• 1 black cardamom
  • 1 teaspoon cumin seed
  • 1 teaspoon coriander seed

Method:

  • Wash and marinate the mutton pieces for 2 hours with all the ingredients mentioned in For Marination section.
  • Soak the gobindobhog rice for 1 hour in water and then make a fine paste of it. Keep aside.
  • Heat mustard oil in a pan and shallow fry the potato adding little turmeric powder and salt. Remove and keep aside.
  • Now, heat ghee and temper with all the ingredients mentioned in For Tempering section. Allow them to splutter.
  • Add the marinated mutton and stir in medium flame until the ghee starts separating.
  • Add fried potato and required salt and give a quick mix.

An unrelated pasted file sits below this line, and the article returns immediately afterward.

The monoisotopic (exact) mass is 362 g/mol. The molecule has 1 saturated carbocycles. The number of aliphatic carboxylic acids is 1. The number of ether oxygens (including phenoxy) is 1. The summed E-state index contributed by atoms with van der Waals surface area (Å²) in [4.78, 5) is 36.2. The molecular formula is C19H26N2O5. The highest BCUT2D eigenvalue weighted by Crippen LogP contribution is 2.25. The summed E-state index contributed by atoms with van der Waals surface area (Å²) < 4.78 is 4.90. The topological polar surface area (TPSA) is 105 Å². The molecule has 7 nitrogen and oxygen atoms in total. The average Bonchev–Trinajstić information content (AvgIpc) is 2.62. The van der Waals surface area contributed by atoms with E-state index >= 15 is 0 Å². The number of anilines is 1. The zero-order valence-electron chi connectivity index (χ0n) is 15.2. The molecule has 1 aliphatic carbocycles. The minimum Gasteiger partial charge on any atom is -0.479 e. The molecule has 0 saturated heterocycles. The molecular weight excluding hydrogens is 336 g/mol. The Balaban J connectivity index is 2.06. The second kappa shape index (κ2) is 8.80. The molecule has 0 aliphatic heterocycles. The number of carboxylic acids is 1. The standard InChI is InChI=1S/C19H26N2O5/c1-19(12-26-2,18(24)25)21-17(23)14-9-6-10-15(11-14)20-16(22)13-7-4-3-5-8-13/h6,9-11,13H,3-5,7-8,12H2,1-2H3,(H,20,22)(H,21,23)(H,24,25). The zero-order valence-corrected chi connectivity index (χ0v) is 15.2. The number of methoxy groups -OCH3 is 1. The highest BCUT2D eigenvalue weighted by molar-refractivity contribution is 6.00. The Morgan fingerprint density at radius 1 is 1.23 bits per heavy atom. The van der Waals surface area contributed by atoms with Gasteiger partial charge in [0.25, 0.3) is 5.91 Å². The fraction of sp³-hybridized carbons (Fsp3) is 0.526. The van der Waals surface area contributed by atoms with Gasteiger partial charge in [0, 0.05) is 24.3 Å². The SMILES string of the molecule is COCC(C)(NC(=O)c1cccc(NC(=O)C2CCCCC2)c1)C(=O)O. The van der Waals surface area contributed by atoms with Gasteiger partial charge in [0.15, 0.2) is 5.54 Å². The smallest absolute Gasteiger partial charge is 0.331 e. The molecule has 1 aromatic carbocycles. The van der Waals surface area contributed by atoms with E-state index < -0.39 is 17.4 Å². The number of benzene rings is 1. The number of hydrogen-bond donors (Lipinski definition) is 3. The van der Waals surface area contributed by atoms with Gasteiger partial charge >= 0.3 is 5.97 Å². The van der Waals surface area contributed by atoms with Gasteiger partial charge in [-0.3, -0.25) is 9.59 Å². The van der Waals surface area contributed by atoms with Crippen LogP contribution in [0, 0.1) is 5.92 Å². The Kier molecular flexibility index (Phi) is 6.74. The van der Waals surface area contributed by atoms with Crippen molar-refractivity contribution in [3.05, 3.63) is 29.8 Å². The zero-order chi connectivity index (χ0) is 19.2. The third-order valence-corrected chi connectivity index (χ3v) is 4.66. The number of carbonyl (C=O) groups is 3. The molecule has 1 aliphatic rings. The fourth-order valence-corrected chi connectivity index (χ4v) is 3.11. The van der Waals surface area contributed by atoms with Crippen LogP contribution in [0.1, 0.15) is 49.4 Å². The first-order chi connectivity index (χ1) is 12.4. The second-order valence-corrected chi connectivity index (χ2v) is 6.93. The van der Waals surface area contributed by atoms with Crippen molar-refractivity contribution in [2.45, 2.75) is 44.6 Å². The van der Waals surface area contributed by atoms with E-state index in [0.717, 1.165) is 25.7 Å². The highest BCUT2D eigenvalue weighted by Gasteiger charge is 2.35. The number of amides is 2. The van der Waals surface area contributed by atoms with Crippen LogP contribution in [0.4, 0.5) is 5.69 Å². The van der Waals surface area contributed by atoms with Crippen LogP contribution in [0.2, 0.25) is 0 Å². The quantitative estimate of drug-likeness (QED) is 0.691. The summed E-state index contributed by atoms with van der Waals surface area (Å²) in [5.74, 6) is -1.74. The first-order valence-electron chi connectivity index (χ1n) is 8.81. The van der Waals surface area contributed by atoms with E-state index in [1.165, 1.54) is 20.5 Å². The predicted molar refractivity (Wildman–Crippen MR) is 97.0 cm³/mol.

• Now, add water and mix well. Cover the lid and cook for around 30-40 minutes in low to medium flame. Stir in between if required. If using a pressure cooker, cook for 6 whistles and turn off the flame. Let the pressure cool down naturally.
  • Open the lid and check if the mutton is properly cooked. If not, cover and cook for some more time.
  • Once the mutton is nicely done, add gobindobhog rice paste and mix very well. Cover the lid and cook for another 5 minutes in low flame.
  • Open the lid and add garam masala powder. Give a quick mix.
  • Your Niramish Mangsho aka Bhoger Mangsho is ready to be served now.

Serve this dish with gorom bhat (piping hot rice) and yes, don’t forget a squeeze a piece of lemon before you eat. This Niramish Mangsho is a sure shot heat winning recipe and you must give it a try.